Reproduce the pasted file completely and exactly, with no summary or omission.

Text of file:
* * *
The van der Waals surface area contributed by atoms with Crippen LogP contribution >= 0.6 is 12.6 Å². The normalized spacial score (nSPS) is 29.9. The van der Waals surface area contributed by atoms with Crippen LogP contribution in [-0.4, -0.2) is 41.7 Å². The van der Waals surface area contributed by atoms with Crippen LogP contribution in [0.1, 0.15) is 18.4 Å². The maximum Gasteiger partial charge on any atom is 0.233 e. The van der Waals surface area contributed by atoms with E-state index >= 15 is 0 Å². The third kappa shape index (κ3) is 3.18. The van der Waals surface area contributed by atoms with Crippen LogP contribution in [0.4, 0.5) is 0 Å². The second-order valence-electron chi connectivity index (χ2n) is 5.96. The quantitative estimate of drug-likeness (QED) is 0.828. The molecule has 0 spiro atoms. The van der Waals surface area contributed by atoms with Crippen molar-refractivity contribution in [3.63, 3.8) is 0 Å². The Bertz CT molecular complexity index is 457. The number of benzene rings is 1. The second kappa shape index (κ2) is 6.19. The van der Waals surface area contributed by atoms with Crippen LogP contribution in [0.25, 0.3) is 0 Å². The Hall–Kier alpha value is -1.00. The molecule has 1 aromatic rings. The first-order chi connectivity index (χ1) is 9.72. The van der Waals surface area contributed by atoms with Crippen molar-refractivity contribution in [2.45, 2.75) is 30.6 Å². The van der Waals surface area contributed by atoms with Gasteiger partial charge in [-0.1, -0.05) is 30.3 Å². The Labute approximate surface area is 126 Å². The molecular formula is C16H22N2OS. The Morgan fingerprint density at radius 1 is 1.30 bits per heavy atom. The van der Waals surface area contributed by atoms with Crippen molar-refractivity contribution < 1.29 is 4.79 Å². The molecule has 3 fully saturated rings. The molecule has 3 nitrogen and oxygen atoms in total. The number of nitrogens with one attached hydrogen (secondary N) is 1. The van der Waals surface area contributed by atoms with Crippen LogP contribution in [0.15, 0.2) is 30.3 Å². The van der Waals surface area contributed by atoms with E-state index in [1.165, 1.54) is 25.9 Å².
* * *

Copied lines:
The van der Waals surface area contributed by atoms with Crippen LogP contribution >= 0.6 is 12.6 Å². The normalized spacial score (nSPS) is 29.9. The van der Waals surface area contributed by atoms with Crippen LogP contribution in [-0.4, -0.2) is 41.7 Å². The van der Waals surface area contributed by atoms with Crippen LogP contribution in [0.1, 0.15) is 18.4 Å². The maximum Gasteiger partial charge on any atom is 0.233 e. The van der Waals surface area contributed by atoms with E-state index >= 15 is 0 Å². The third kappa shape index (κ3) is 3.18. The van der Waals surface area contributed by atoms with Crippen LogP contribution in [0.4, 0.5) is 0 Å². The second-order valence-electron chi connectivity index (χ2n) is 5.96. The quantitative estimate of drug-likeness (QED) is 0.828. The molecule has 0 spiro atoms. The van der Waals surface area contributed by atoms with Crippen molar-refractivity contribution in [3.63, 3.8) is 0 Å². The Bertz CT molecular complexity index is 457. The number of benzene rings is 1. The second kappa shape index (κ2) is 6.19. The van der Waals surface area contributed by atoms with Crippen LogP contribution in [0.25, 0.3) is 0 Å². The Hall–Kier alpha value is -1.00. The molecule has 1 aromatic rings. The first-order chi connectivity index (χ1) is 9.72. The van der Waals surface area contributed by atoms with Crippen molar-refractivity contribution in [2.45, 2.75) is 30.6 Å². The van der Waals surface area contributed by atoms with Gasteiger partial charge in [-0.1, -0.05) is 30.3 Å². The Labute approximate surface area is 126 Å². The molecular formula is C16H22N2OS. The Morgan fingerprint density at radius 1 is 1.30 bits per heavy atom. The van der Waals surface area contributed by atoms with Crippen molar-refractivity contribution < 1.29 is 4.79 Å². The molecule has 3 fully saturated rings. The molecule has 3 nitrogen and oxygen atoms in total. The number of nitrogens with one attached hydrogen (secondary N) is 1. The van der Waals surface area contributed by atoms with Crippen LogP contribution in [0.15, 0.2) is 30.3 Å². The van der Waals surface area contributed by atoms with E-state index in [1.165, 1.54) is 25.9 Å².